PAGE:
However, a canny reader may point out, in many ways Brian gets to not whine or crow about race. The benefit of indifference is allowed to him in ways it isn’t to Roman because of their respective heritages. And that reader would be right—that is a function of the privilege we often must check. But Brian is well aware of this. I may have lightly mocked the wild strange ride of O’Conner from the first to fourth movie, and the series doesn’t dwell overly on the past, especially where 2F2F is concerned, but all that did happen. Brian flaunted the law, jammed his finger in the eye of authority, even stole a bunch of drug money as a further reward, and for all that the system gives him a promotion—after all, he did take down a drug lord. But when Dom does the same, he gets sent to prison. That injustice, that institutional unfairness, enrages Brian, so he busts Dom out, but unlike so many noble white guys who support some underprivileged youth through a football program or whatever, Dom isn’t an accessory or a symbol of how fantastically noble and enlightened he is to Brian. They are, after all, a family, and it’s not fair that his brother doesn’t get the same considerations he got.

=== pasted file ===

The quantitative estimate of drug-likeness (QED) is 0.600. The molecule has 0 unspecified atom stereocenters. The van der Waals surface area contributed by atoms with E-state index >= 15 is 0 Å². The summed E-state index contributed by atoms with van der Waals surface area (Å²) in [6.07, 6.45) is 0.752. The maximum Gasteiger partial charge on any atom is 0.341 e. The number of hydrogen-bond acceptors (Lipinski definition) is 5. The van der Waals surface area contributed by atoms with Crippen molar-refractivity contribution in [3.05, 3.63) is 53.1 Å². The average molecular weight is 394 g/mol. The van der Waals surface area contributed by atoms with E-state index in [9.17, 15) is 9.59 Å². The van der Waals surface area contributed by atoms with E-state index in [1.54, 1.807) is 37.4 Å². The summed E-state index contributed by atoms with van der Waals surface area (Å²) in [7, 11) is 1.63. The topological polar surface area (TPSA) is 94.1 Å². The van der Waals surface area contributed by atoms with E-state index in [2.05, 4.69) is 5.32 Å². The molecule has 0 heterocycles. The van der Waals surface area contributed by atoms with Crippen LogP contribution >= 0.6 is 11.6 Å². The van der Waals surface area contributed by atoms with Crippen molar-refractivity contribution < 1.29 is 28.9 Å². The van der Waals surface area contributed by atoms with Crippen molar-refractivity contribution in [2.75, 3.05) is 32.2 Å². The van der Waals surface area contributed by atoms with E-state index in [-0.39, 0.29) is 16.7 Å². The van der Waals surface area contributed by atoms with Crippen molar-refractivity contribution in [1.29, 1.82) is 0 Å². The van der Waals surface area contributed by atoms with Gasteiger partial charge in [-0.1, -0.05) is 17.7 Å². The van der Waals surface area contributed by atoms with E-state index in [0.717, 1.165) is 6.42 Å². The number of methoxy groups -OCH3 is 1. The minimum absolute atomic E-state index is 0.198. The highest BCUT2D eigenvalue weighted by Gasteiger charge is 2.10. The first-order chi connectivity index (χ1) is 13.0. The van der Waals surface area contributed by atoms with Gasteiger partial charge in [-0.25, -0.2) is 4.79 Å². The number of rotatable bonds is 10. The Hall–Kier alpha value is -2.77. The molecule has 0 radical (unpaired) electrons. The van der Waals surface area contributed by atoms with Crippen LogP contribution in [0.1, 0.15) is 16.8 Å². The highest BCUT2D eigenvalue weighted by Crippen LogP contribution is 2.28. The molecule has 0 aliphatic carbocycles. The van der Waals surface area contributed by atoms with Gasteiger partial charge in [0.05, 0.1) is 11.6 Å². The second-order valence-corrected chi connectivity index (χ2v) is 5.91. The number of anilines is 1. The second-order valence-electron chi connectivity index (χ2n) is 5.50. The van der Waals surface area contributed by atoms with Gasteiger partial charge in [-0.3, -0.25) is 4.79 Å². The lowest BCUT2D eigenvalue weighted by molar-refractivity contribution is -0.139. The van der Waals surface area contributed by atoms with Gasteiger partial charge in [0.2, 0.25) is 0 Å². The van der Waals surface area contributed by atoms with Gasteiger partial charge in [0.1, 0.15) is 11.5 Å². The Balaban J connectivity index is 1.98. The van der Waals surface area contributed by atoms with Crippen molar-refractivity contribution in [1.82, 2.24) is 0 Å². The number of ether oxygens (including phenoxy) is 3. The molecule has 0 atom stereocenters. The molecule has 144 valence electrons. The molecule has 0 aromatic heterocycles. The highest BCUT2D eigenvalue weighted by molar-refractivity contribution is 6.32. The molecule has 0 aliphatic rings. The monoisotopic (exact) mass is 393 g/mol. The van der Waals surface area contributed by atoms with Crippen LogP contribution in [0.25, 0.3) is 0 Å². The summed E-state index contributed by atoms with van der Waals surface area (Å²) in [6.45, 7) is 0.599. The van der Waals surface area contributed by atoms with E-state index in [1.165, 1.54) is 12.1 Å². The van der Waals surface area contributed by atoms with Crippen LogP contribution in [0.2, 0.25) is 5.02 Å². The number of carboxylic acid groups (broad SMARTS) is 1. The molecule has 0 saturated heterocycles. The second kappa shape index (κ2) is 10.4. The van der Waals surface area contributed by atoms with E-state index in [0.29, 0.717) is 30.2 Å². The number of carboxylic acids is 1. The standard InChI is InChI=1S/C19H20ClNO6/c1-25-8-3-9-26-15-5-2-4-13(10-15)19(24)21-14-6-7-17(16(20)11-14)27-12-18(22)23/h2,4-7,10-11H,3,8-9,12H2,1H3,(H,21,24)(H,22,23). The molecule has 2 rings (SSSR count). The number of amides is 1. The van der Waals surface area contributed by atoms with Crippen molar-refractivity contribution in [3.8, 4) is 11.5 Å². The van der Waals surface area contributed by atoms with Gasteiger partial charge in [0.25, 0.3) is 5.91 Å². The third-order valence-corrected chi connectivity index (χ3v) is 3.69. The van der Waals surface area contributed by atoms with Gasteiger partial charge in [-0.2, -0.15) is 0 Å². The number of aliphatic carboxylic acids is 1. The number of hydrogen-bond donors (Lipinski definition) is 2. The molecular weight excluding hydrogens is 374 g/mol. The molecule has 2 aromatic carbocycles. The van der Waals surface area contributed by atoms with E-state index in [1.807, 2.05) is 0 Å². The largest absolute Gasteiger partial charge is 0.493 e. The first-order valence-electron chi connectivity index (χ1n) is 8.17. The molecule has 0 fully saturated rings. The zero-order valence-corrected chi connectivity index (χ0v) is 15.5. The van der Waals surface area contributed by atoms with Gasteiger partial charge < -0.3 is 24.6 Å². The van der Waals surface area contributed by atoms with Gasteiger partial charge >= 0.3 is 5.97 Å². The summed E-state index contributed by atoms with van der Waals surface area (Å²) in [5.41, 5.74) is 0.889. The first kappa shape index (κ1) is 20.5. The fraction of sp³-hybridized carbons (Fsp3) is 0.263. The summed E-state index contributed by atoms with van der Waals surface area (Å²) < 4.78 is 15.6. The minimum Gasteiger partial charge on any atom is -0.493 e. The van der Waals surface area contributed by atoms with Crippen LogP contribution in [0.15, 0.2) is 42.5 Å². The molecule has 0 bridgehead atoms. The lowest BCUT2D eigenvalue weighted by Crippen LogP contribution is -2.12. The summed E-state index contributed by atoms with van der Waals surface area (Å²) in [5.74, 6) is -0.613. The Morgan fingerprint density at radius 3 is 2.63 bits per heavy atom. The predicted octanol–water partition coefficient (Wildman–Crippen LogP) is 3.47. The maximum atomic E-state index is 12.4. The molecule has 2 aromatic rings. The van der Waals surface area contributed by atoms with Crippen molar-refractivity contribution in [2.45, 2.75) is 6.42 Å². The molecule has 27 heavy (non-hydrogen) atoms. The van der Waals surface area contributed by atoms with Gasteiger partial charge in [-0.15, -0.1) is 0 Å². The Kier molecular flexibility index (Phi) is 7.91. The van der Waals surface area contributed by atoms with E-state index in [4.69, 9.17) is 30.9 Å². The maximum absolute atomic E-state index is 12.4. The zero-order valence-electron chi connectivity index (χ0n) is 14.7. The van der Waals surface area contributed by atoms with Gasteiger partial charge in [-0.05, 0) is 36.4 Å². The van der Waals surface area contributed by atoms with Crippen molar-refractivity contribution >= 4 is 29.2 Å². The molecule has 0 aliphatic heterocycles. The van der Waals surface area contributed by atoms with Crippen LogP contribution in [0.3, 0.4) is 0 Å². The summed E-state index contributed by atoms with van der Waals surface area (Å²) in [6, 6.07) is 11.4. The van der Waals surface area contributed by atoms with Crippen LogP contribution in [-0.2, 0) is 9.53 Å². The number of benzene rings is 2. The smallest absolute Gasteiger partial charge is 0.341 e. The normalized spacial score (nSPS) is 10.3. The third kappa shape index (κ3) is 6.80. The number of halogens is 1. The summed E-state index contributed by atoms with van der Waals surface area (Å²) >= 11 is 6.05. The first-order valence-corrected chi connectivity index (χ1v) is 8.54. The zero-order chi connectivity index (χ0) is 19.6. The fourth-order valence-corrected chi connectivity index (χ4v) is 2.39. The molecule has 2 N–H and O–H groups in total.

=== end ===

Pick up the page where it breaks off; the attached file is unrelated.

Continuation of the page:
And that representation, a white guy, accepting of progress and enraged by injustice because it is unjust is all too rare, but powerful to see. By contrast, you know how many times I saw the trailer for Kevin Hart teaching Will Farrell how to be “gangsta” tonight? Too many.
            I’d already decided on this course before I watched Brick Mansions yesterday. Paul Walker’s final film, it’s a remake of the French parkour action movie District B13. In both, a cop and a criminal (one guess who Paul Walker plays) must join forces to infiltrate a wall-off ghetto ruled by a drug lord in a dystopian future to retrieve a nuclear bomb controlled by said drug lord—all the ingredients for the all-too-common movie where a pair of white guys murder a largely faceless black gang to restore order. In fact, had Brick Mansions been a more faithful remake of the original, that’s pretty much what it would have been, even factoring in the twist where TPTB intend to use the bomb to destroy the ghetto. But, instead of an ignominious death, the drug lord, who is the RZA by the way, decides to give up the bomb (such mass murder is bad business when cash rules everything around one), and the entire gang (rather than just the two white heroes) takes the bomb to confront TPTB with their crimes. Really easily, the movie could have made Paul Walker the Mighty Whitey, the savior of the downtrodden. Instead, he’s a stooge of the white power structure, enraged by the injustice when he learns this, and in the end, he’s a helper, not a savior—while the RZA is running for mayor, Paul Walker is made sheriff. Did he choose the role in this movie because of the way it all played out?
            We’ll never know, but maybe the best tribute we can offer is to assume he did, and live our lives by that example.